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Metabolomics

, 13:127 | Cite as

Occlusion of left atrial appendage affects metabolomic profile: focus on glycolysis, tricarboxylic acid and urea metabolism

  • K. Sattler
  • M. Behnes
  • C. Barth
  • A. Wenke
  • B. Sartorius
  • I. El-Battrawy
  • K. Mashayekhi
  • J. Kuschyk
  • U. Hoffmann
  • T. Papavasiliu
  • C. Fastner
  • S. Baumann
  • S. Lang
  • X. Zhou
  • G. Yücel
  • M. Borggrefe
  • I. Akin
Open Access
Original Article

Abstract

Background

Left atrial appendage (LAA) closure (LAAC) by implantation of an occlusion device is an established cardiac intervention to reduce risk of stroke while avoiding intake of oral anticoagulation medication during atrial fibrillation. Cardiac interventions can alter local or systemic gene and protein expression. Effects of LAAC on systemic metabolism have not been studied yet.

Objectives

We aimed to study the effects of interventional LAAC on systemic metabolism.

Methods

Products of glycolysis, tricarboxylic acid and urea metabolism were analyzed by ESI-LC-MS/MS and MS/MS using the AbsoluteIDQ™ p180 Kit in plasma of 44 patients undergoing successful interventional LAAC at baseline (T0) and after 6 months (T1).

Results

During follow up, plasma concentrations of several parameters of glycolysis and tricarboxylic acid cycle (TCA) and urea metabolism increased (alanine, hexose, proline, sarcosine), while others decreased (aspartate, glycine, SDMA, serine). Multivariate linear regression analysis showed that time after interventional LAAC was an independent predictor for metabolite changes, including the decrease of SDMA (beta −0.19, p < 0.01) and the increase of sarcosine (beta 0.16, p < 0.01).

Conclusions

Successful interventional LAAC affects different pathways of the metabolome, which are probably related to cardiac remodeling. The underlying mechanisms as well as the long term effects have to be studied in the future.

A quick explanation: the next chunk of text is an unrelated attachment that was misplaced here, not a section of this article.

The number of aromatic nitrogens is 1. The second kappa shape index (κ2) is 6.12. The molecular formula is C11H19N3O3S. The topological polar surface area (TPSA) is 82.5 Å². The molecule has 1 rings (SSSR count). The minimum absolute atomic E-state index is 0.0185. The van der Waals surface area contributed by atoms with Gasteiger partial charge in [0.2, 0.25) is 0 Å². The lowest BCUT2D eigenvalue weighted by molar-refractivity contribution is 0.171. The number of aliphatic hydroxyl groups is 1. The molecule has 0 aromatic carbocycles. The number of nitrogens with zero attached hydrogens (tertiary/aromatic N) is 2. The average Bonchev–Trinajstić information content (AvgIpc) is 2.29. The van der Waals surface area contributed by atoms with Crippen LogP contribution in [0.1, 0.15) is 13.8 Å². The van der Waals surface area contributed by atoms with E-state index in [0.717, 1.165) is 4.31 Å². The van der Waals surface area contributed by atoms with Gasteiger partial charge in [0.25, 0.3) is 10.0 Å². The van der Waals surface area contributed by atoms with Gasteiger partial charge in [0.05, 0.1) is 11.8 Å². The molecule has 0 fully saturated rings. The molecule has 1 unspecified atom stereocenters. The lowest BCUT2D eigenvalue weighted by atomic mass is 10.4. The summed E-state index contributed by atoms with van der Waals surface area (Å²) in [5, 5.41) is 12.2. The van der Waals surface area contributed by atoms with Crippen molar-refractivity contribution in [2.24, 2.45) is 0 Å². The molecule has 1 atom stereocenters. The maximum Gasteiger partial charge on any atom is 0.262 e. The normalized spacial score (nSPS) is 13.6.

Keywords

LAA occlusion device  Left atrial appendage Left atrial appendage closure Atrial fibrillation Metabolomics SDMA Sarcosine 

1 Introduction

Atrial fibrillation (AF) is the most common arrhythmia, affecting up to 2% of the population in Western countries (European Heart Rhythm et al. 2010). Cardiovascular events related to atrial fibrillation are stroke, death, worsening of left ventricular function, increase of vascular dementia and cognitive impairment, increase of hospitalization rate and reduction of quality of life (Kirchhof et al. 2016). To overcome the increased risk of stroke related to thromboembolic events out of the left atrium or the left atrial appendage, oral anticoagulation (OAC) guided by the CHA2DS2-VASc score is recommended (Kirchhof et al. 2016). The exclusion of the left atrial appendage (LAA) by LAA occlusion devices is a possible treatment strategy in patients with contraindications for OAC or with stroke while being treated with OAC (Kirchhof et al. 2016). The LAA is the main pressure sensor of the chambers of the left heart and secrets atrial natriuretic peptide (ANP) (Hara et al. 2009). Recently, metabolic changes in atrial tissue of patients with permanent AF compared to tissue of patients in sinus rhythm were identified by metabolomics studies (Mayr et al. 2008). They comprised metabolites of the utilization of ketone bodies and of the tricarboxylic acid (TCA) cycle as well as glycolytic enzymes (Mayr et al. 2008). The effects of different cardiac interventions either locally on gene or protein expression or systemically have been described several times (McManus et al. 2015; Navaravong et al. 2015; Huang et al. 2014; Xu et al. 2016; Nemutlu et al. 2015). In the current study, we tested whether successful interventional LAA closure (LAAC) would change the systemic metabolomic profile of patients with AF.

2 Materials and methods

2.1 Study population

The “Left Atrial Appendage Occlusion and Biomarker Evaluation” (LABEL) study (ClinicalTrials.gov Identifier: NCT02985463) is a single-center, prospective, hypothesis generating, observational non-randomized study including patients eligible for percutaneous LAAC according to the guidelines of the European Society of Cardiology (European Heart Rhythm et al. 2010). All patients presented with non-valvular AF, a CHA2DS2-Vasc score ≥2, a HAS-Bled score ≥3, and a contraindication for the therapy with oral anticoagulants, such as major or recurring bleeding. Exclusion criteria were age <18 years, congestive heart failure classified as NYHA IV, catheter ablation of AF within 30 days prior to planned intervention, myocardial infarction within the last 3 months, atrial septum defect or implanted devices for atrial septal defect (ASD), mechanical heart valves, status after heart transplant, symptomatic carotid artery stenosis, transient ischemic attack or stroke within 3 months, existing or planned pregnancy, acute infection, or detection of intracardiac thrombus at the day of planned implantation. The study was carried out according to the declaration of Helsinki and was approved by the medical ethics commission II of the Faculty of Medicine Mannheim, University of Heidelberg, Germany. Written informed consent was obtained from all participants or their respective legal representative.